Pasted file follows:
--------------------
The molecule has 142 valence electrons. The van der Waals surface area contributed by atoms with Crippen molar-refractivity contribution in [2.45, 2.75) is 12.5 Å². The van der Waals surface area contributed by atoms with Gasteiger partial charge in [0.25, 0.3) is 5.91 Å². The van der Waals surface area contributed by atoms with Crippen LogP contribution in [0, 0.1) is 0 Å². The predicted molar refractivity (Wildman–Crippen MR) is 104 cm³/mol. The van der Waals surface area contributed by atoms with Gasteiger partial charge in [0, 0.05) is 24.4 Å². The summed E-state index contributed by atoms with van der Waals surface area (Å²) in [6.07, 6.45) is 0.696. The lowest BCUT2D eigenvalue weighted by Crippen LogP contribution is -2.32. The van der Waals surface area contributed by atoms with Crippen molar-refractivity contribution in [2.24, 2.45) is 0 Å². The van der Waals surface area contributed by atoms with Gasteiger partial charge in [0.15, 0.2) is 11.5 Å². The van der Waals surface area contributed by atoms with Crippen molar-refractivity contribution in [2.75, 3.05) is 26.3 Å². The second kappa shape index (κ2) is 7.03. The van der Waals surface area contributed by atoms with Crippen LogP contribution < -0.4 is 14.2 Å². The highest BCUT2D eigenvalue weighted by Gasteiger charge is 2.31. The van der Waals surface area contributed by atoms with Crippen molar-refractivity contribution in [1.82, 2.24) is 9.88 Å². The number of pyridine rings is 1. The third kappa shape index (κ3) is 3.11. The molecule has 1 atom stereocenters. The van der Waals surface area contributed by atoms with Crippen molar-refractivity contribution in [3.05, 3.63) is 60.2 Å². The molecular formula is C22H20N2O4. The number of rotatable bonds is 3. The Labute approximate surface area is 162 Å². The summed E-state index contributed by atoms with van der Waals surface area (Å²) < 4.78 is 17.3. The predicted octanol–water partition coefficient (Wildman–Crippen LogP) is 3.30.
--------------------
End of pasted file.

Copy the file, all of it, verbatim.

The molecule has 142 valence electrons. The van der Waals surface area contributed by atoms with Crippen molar-refractivity contribution in [2.45, 2.75) is 12.5 Å². The van der Waals surface area contributed by atoms with Gasteiger partial charge in [0.25, 0.3) is 5.91 Å². The van der Waals surface area contributed by atoms with Crippen LogP contribution in [0, 0.1) is 0 Å². The predicted molar refractivity (Wildman–Crippen MR) is 104 cm³/mol. The van der Waals surface area contributed by atoms with Gasteiger partial charge in [0, 0.05) is 24.4 Å². The summed E-state index contributed by atoms with van der Waals surface area (Å²) in [6.07, 6.45) is 0.696. The lowest BCUT2D eigenvalue weighted by Crippen LogP contribution is -2.32. The van der Waals surface area contributed by atoms with Crippen molar-refractivity contribution in [2.24, 2.45) is 0 Å². The van der Waals surface area contributed by atoms with Gasteiger partial charge in [0.15, 0.2) is 11.5 Å². The van der Waals surface area contributed by atoms with Crippen molar-refractivity contribution in [2.75, 3.05) is 26.3 Å². The second kappa shape index (κ2) is 7.03. The van der Waals surface area contributed by atoms with Crippen LogP contribution < -0.4 is 14.2 Å². The highest BCUT2D eigenvalue weighted by Gasteiger charge is 2.31. The van der Waals surface area contributed by atoms with Crippen molar-refractivity contribution in [1.82, 2.24) is 9.88 Å². The number of pyridine rings is 1. The third kappa shape index (κ3) is 3.11. The molecule has 1 atom stereocenters. The van der Waals surface area contributed by atoms with Crippen molar-refractivity contribution in [3.05, 3.63) is 60.2 Å². The molecular formula is C22H20N2O4. The number of rotatable bonds is 3. The Labute approximate surface area is 162 Å². The summed E-state index contributed by atoms with van der Waals surface area (Å²) < 4.78 is 17.3. The predicted octanol–water partition coefficient (Wildman–Crippen LogP) is 3.30.